I then ended up rife shooting (comptetively!!!! :crazy: ) for the next few years!!!

I dabbled in the martial arts for the next few years (numerous), and then I found the Shudokan, or rather it found me!!! I was there on the dojo's first night!!! I learnt aikido Shudokan, which came from the Yoshinkan, learnt from the UK's Shudokan Master (Sensei Ted WJ Stratton) and never looked back! Hit the bulls-eye!

I will always practice Kancho Shioda Senseis way of Aiki, as Master Stratton learnt, in the spirit he demonstrated.


07-25-2004, 11:58 PM
It makes the beer taste better.

08-03-2004, 09:39 AM
I started training for a lot of reasons, my football team disbanded and i was left with a lot of free time on my hands as i didnt have any matches or training to do. I felt that if i didnt find another sport id get unfit and slobby.
I tried kendo for a few months and loved it, however the trek to get there was too long and it became more and more increasingly difficult to get to the dojo. I realised that i had learnt no martial arts at all in my life and began to think what would i do in a violent situation. I looked for a martial art that id like to do and i picked loads but wanted one that was easy to get to and one that would be rewarding.
So needless to say i chose aikido and i've never looked back

Jeff Stallard
08-03-2004, 03:05 PM
I'm on a quest for truth. It sounds corny, I know, but that's why I started. You know how you're practicing a technique for a while, then one day you perform it flawlessly, and it feels like you've discovered not just a secret of aikido, but a universal truth? I want to fill my life with these moments. Aikido is thick with truth.

My signature pretty much sums it up.

Anders Bjonback
08-10-2004, 01:41 AM
Now I don't know anymore. I'm pretty sure I'm going to quit aikido in two years when I'm finished with college and go back to a monastery to check out what it's like to be a monastic to see if that's the life for me. Even though I'll be quitting, though, I'll still practice because I really enjoy it, it's a good form of exercise, and I like the social aspect. But I won't train so that I'll be better in the future, or to learn self-defense.

jacob wood
08-10-2004, 01:59 AM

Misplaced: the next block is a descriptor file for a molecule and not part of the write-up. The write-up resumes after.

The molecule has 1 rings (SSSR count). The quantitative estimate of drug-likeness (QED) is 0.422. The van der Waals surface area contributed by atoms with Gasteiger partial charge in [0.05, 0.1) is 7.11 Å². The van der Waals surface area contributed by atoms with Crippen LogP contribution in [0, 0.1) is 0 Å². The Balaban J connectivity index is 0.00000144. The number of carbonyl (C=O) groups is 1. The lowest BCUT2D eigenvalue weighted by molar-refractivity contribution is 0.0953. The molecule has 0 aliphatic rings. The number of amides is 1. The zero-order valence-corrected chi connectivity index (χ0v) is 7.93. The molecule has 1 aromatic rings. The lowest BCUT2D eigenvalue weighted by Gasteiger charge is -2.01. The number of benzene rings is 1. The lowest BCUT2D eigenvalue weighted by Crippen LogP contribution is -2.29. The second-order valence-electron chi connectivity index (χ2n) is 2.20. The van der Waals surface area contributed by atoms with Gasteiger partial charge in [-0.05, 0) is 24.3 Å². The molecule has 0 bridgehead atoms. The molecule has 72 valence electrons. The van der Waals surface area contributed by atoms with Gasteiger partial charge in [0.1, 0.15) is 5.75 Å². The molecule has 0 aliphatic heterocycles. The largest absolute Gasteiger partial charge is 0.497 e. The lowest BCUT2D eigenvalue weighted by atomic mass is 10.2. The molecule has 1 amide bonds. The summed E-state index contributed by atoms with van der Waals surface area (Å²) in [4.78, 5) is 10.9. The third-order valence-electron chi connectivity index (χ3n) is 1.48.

i started aikido cuz i fall a lot while snowboarding ;) . and because it sounded like a lot of fun and not too many other people i know do, however self defense was never a pushing factor for me when i decided to start a martial art

08-10-2004, 04:32 AM
Dear freinds,

I practice aikido because it means freedom. Through constant practice, I am able to move my body in ways that otherwise my unpracticed self would not have done.

I also practice aikido because it is aesthetically beautiful. It is pleasing to the visual sense.

I practice aikido because it allows me to know what is real and what isn't. Constant practice will discriminate between what is a real technique and what is illusionary thought up technique which is useless in real life application.


Roger Wallace
08-11-2004, 04:41 PM
I started in Aikido because I wanted to do something different. Also because my nearest dojo is 40 miles away and so nobody would hear about how hopeless I am at it.
2 years on I'm still fairly hopeless and it's frustratingly difficult ( when will I perform the perfect ukemi?) but I'm hooked.
I also like the jo and ken work which add something different.

08-11-2004, 07:28 PM
I'm sure we all get this question as soon as anyone finds out we study martial arts.

My usual reply (and it is quite possibly true - hopefully we'll never find out ) is that I study Aikido because if I didn't I might become an axe murderer and Aikido is a more sociably acceptable alternative.

Seriously, it keeps me sane. It gives me a place and time to do something very rewarding without having all the worries and trials and difficulties of "everyday life" intrude. That hour or hour and a half on the mat is peaceful, focused and fun. What more could you want?

Lan Powers
08-11-2004, 11:53 PM
Sixth grade summer recreation was a introduction to karate taught by a fine, caring young man whose name I can no longer remember. His enthusiasm hooked me into the martial arts. His placing of this art at the top of the heap of practices he wished to train in, sealed the deal for me.
Years later, living in the backwater of west texas I finally found a dojo to train at and have never looked back.
I need the release of being physical, and with training, it has given much satisfaction.

08-24-2004, 12:41 AM
I started because my then college roommate, now best friend, learned there was a karate class on campus and pestered me for a week to sign up. I finally did it to get him to shut up on the subject. Did it? No. Three days before our first class, he told me about all the ways you can die doing martial arts, things like the delayed death touch.